Table of Contents
Journal of Allergy
Volume 2016 (2016), Article ID 3219104, 5 pages
Research Article

Skin Prick Test Analysis in Allergic Rhinitis Patients: A Preliminary Study in Abuja, Nigeria

University of Abuja Teaching Hospital, PMB 228, Garki, Abuja, Nigeria

Received 12 March 2016; Accepted 21 April 2016

Academic Editor: Marek L. Kowalski

Copyright © 2016 P. U. Ibekwe and T. S. Ibekwe. This is an open access article distributed under the Creative Commons Attribution License, which permits unrestricted use, distribution, and reproduction in any medium, provided the original work is properly cited.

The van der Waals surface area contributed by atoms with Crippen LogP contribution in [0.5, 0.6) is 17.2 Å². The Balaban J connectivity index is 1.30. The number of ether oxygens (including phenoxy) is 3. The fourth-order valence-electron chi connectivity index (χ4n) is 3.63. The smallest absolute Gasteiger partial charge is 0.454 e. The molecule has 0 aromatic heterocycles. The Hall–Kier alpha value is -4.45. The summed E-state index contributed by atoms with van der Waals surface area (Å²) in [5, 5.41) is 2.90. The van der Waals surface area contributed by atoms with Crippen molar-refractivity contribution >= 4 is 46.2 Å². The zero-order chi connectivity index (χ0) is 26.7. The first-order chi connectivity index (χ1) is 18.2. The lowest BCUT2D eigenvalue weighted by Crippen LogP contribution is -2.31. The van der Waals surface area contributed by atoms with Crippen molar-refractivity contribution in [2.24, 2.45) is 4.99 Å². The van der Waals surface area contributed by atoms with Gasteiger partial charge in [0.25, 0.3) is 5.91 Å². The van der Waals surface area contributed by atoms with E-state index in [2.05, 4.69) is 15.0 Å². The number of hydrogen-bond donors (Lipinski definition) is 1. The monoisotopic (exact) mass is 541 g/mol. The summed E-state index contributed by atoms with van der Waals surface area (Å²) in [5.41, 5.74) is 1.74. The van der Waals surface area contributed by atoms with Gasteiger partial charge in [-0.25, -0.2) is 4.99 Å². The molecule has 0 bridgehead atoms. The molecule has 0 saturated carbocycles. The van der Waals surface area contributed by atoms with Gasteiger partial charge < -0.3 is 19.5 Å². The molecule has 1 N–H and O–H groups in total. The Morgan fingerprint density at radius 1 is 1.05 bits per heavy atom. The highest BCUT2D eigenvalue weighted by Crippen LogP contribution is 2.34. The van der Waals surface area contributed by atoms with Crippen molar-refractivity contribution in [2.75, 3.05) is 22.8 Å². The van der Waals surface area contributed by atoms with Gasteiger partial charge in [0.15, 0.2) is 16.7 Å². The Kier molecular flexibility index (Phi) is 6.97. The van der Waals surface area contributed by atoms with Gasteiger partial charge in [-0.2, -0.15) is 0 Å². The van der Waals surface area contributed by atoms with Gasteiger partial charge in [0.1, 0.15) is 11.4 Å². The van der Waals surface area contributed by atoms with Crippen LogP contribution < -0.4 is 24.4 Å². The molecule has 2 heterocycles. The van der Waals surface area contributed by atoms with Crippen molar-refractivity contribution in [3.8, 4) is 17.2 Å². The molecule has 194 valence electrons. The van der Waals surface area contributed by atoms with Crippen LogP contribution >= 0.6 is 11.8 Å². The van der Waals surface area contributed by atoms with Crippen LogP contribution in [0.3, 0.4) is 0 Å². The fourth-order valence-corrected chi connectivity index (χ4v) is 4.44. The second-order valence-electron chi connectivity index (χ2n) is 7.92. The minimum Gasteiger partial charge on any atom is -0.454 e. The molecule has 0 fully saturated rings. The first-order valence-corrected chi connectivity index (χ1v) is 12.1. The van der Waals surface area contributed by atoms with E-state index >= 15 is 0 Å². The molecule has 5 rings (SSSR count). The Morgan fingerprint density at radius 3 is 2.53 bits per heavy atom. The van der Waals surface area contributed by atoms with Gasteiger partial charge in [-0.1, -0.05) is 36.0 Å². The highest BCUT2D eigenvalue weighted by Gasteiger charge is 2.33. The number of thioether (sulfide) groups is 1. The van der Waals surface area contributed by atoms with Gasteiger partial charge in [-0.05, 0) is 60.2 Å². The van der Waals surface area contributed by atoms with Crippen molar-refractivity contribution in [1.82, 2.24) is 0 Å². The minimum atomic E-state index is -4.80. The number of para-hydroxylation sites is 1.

Allergic rhinitis (AR) is prevalent in Nigeria, though little information exists on the allergen. We assessed the clinical features of AR patients in our environment based on the allergic rhinitis impact on asthma (ARIA) classification. Only patients with positive skin prick test (SPT) were recruited. Seventy-four patients participated in the study. AR and asthma comorbidity were observed in 13.5%. The proportion of “sneezers-runners” was higher than “blockers” with significantly more “sneezers-runners” having persistent AR (). No relationship was established between these predominant symptoms and the aeroallergens used in this study. Intermittent mild and moderate/severe AR were evident in 13.5% and 31.1%, while persistent mild and moderate/severe were seen in 20.3% and 35.1%, respectively. House dust mites allergen yielded the highest number of positive responses (22.6%) followed by tree pollen (16.8%). No relationship was observed between the allergens tested and AR severity. Majority of patients were oligosensitive (33.8%) and polysensitive (35.1%) and were not significantly associated with AR severity (). Most AR patients presenting for treatment in Abuja, Nigeria, had moderate-severe persistent AR and showed similar SPT sensitization pattern with countries having similar climatic conditions. Sensitization patterns were not related to ARIA classification or predominant AR symptoms.